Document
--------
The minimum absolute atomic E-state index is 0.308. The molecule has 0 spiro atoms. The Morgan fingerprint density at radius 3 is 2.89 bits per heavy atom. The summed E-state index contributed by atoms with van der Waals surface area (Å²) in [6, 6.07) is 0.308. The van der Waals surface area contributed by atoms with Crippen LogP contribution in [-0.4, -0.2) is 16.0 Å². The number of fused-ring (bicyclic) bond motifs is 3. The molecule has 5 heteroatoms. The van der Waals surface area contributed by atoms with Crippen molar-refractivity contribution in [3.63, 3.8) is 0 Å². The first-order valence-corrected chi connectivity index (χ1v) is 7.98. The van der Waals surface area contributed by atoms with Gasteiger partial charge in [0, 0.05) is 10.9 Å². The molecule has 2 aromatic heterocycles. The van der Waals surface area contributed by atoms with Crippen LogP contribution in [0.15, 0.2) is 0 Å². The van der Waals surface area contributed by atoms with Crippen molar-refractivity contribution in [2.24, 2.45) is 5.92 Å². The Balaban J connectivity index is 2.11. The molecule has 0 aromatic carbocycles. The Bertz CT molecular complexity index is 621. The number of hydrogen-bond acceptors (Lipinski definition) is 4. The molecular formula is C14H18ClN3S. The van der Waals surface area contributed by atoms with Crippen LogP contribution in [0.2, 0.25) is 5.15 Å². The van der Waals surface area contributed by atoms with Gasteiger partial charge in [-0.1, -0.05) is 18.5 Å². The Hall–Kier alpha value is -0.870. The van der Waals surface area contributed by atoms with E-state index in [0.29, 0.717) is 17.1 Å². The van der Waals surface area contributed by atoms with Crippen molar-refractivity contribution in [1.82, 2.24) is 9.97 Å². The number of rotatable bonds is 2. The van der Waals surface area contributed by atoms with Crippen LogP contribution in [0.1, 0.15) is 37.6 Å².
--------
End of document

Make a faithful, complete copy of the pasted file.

The minimum absolute atomic E-state index is 0.308. The molecule has 0 spiro atoms. The Morgan fingerprint density at radius 3 is 2.89 bits per heavy atom. The summed E-state index contributed by atoms with van der Waals surface area (Å²) in [6, 6.07) is 0.308. The van der Waals surface area contributed by atoms with Crippen LogP contribution in [-0.4, -0.2) is 16.0 Å². The number of fused-ring (bicyclic) bond motifs is 3. The molecule has 5 heteroatoms. The van der Waals surface area contributed by atoms with Crippen molar-refractivity contribution in [3.63, 3.8) is 0 Å². The first-order valence-corrected chi connectivity index (χ1v) is 7.98. The van der Waals surface area contributed by atoms with Gasteiger partial charge in [0, 0.05) is 10.9 Å². The molecule has 2 aromatic heterocycles. The van der Waals surface area contributed by atoms with Crippen LogP contribution in [0.15, 0.2) is 0 Å². The van der Waals surface area contributed by atoms with Crippen molar-refractivity contribution in [2.24, 2.45) is 5.92 Å². The Balaban J connectivity index is 2.11. The molecule has 0 aromatic carbocycles. The Bertz CT molecular complexity index is 621. The number of hydrogen-bond acceptors (Lipinski definition) is 4. The molecular formula is C14H18ClN3S. The van der Waals surface area contributed by atoms with Crippen LogP contribution in [0.2, 0.25) is 5.15 Å². The van der Waals surface area contributed by atoms with Gasteiger partial charge in [-0.1, -0.05) is 18.5 Å². The Hall–Kier alpha value is -0.870. The van der Waals surface area contributed by atoms with E-state index in [0.29, 0.717) is 17.1 Å². The van der Waals surface area contributed by atoms with Crippen molar-refractivity contribution in [1.82, 2.24) is 9.97 Å². The number of rotatable bonds is 2. The van der Waals surface area contributed by atoms with Crippen LogP contribution in [0.1, 0.15) is 37.6 Å².